Low gas prices mean high spirits for drivers, businesses
COLUMBIA - Summer road trips are going to be cheaper for Missouri drivers this year.
According to AAA, the state has the 8th lowest average price of gas in the U.S.
And it appears gas prices should stay steady throughout the rest of the summer.
"I really don't see a reason for gas prices to vary from where they are at," said senior petroleum analyst Patrick DeHaan of GasBuddy.com.
DeHaan said he expects gas prices to stay between about $2.00 and $2.20 across the state for the rest of summer.
"It should be a fairly quiet summer with gas prices remaining very similar to what they were last year, maybe a touch higher," DeHaan said.
That is good news for summer travelers and families going on vacation throughout this summer. But drivers are not the only ones who keep a close eye on gas prices when the temperatures rise.
Braden Tyrer, owner of Mow-It-Alls, said gas prices are very important to his lawn mowing business.
"There will usually be a large spike in gas prices which we have to account for by bidding appropriately at the beginning of the season," Tyrer said. "This year with projections showing that gas prices are going to be remaining fairly static moving forward, it is going to be really nice for us because we budgeted for it at the beginning of the season."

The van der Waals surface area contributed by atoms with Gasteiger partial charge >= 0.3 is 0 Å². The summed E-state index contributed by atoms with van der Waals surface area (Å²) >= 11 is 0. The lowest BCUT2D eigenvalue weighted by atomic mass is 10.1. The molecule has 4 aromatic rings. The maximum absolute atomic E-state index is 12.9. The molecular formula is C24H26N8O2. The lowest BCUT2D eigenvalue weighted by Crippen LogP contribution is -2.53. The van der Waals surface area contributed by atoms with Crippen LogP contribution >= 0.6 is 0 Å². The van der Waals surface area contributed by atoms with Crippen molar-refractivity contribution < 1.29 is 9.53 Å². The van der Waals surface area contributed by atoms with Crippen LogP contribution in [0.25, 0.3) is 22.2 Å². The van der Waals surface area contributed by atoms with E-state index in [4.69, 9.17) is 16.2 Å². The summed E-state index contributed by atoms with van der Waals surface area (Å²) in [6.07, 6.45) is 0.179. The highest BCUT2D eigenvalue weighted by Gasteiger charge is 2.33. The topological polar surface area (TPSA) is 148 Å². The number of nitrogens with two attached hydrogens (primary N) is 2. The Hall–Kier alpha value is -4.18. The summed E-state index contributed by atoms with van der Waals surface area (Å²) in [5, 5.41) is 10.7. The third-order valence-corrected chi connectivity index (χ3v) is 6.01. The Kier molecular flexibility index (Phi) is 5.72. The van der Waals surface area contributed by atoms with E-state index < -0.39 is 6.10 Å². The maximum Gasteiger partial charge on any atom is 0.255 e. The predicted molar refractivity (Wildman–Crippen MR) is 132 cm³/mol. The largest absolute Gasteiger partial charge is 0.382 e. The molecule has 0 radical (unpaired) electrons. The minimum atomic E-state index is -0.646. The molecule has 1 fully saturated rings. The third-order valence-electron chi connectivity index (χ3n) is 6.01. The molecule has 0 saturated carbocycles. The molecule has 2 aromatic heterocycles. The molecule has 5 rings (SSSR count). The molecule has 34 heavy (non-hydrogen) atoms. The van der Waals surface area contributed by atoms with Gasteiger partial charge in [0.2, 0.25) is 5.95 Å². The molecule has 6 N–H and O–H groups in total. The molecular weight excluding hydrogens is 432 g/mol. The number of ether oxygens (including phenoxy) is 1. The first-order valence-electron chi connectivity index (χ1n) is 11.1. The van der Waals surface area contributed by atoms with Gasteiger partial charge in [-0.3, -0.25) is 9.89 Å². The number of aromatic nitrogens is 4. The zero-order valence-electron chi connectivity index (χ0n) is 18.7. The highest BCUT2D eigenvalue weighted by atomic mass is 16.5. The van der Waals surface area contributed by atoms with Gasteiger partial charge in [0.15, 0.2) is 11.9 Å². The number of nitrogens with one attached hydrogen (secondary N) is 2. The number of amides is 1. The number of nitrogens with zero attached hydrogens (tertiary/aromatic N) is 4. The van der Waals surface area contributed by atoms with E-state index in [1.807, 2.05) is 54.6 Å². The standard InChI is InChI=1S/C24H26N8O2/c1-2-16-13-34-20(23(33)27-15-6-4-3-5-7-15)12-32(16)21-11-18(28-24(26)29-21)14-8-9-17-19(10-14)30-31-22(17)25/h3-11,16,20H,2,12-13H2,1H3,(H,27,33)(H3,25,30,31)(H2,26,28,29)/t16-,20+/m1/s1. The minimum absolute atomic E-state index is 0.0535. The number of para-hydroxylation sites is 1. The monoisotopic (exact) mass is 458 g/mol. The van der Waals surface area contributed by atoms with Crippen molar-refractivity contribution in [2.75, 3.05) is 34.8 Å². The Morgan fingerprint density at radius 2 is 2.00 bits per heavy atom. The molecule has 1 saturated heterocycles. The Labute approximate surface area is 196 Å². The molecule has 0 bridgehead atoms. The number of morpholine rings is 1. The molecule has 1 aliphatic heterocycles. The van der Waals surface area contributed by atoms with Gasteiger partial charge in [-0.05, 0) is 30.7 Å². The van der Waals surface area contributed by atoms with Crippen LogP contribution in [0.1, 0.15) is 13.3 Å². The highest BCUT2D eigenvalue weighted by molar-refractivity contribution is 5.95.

Tyrer said it is important for the company to have competitive prices because people have lots of options when it comes to lawn care businesses.
"Obviously fuel expenses are one of our most key expenses that we have to plan for," Tyrer said.
He said when gas prices go up significantly like in years past, it can cripple his company's margins. He said Mow-It-Alls does its best to try to keep prices and rates competitive.
"But if the fuel costs are going up...that is really going to hurt us. We can plan for it as best we can, but obviously are margins are thin and it's something we don't want to have happen," Tyrer said. "So when you see fuel prices staying around $2.00 a gallon and they are going to remain that way for the rest of the season, it is almost like a sigh of relief."
He said the company uses up to 200 to 300 gallons of fuel a week during the summer.
DeHaan said he thinks lower prices could be the norm for the next few years.
"I would say that in three to four years, oil prices could be a bit higher, but still far lower than what we have seen record levels," DeHaan said.
DeHaan said he could only see an unexpected increase in gas prices happen if there is a hurricane or some natural disaster in the Gulf Coast this summer.